Gargalesis is the scientific term for hard, not-fun tickling. The term (along with 'knismesis', the gentle, more fun kind of tickling) was coined by psychologists Stanley Hall and Arthur Allin in 1897.

Gargalesis involves a mixture of pleasure and pain, and produces responses ranging from recoiling (while smiling, often), to squeals of pain (in human infants). The basic idea applies to many different kinds of animals, including chimpanzees.

As with knismesis, it is impossible to induce gargalesis in yourself unless you are schizophrenic. (See the knismesis node for a bit more on that.)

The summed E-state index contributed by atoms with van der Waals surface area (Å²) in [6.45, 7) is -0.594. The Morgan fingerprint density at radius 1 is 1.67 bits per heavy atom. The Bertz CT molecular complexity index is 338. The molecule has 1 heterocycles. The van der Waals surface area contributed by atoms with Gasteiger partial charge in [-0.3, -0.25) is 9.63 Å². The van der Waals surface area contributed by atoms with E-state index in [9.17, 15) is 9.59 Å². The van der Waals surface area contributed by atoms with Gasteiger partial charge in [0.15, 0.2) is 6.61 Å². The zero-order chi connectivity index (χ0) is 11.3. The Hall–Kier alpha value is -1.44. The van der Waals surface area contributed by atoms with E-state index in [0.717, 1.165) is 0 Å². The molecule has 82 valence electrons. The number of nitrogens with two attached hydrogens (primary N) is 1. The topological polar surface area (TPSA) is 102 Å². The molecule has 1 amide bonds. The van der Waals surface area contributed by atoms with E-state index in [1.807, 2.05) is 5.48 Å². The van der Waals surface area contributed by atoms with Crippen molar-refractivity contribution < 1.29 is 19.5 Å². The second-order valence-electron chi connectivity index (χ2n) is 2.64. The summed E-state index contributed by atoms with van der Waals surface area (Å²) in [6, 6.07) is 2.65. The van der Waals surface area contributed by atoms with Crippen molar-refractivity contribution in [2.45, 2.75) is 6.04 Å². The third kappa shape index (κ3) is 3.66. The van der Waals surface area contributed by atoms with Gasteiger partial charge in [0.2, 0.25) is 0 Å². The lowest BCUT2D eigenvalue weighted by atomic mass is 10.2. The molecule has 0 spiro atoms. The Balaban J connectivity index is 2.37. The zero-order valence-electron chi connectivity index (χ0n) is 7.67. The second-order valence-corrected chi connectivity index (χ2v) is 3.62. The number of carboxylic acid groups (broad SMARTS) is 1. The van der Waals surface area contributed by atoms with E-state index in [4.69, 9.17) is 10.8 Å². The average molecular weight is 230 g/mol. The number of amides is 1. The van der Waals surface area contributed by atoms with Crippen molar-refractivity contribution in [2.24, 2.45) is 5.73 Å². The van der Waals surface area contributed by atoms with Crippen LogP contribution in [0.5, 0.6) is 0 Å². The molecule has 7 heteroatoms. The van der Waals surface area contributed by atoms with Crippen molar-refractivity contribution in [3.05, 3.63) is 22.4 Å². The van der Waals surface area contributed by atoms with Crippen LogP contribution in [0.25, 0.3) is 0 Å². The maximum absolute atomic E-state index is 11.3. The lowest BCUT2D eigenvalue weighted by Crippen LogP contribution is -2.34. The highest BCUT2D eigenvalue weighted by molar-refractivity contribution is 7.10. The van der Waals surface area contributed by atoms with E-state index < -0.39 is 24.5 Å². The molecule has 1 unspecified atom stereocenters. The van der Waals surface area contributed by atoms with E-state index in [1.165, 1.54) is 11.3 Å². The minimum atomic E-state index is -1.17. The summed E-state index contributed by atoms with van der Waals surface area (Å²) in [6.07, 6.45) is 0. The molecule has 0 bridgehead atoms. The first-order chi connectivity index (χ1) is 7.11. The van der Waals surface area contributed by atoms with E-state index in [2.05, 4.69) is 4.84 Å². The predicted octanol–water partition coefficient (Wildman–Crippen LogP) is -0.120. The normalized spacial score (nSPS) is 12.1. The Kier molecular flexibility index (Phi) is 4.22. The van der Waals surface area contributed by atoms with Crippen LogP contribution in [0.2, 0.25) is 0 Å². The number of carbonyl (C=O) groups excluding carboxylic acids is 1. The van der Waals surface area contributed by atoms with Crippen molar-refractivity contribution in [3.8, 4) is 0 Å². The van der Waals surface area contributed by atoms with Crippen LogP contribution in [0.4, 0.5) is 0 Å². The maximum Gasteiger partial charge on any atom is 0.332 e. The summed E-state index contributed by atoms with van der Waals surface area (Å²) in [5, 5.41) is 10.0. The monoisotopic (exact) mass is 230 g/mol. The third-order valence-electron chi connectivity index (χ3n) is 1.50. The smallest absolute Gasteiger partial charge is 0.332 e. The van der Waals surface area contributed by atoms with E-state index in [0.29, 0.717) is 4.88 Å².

A woman named Christine R. Harris is the most-quoted tickle researcher; she has even designed a tickling machine. Harris believes that gargalesis plays a role in play-fighting and child development:

"...the smiling and laughter encourage the tickler to continue. If tickling produced a negative facial expression, conspecifics would be far less likely to engage in it during playful bouts -- thus cutting off the development of combat skills that might have survival value."

That is to say, gargalesis is part of the control mechanism for the roughhousing needed to develop combat skills.

Sources: New Scientist, 7 December 2002
Harris, Christine R.; "The Mystery of Ticklish Laughter," American Scientist, 87:344, 1999

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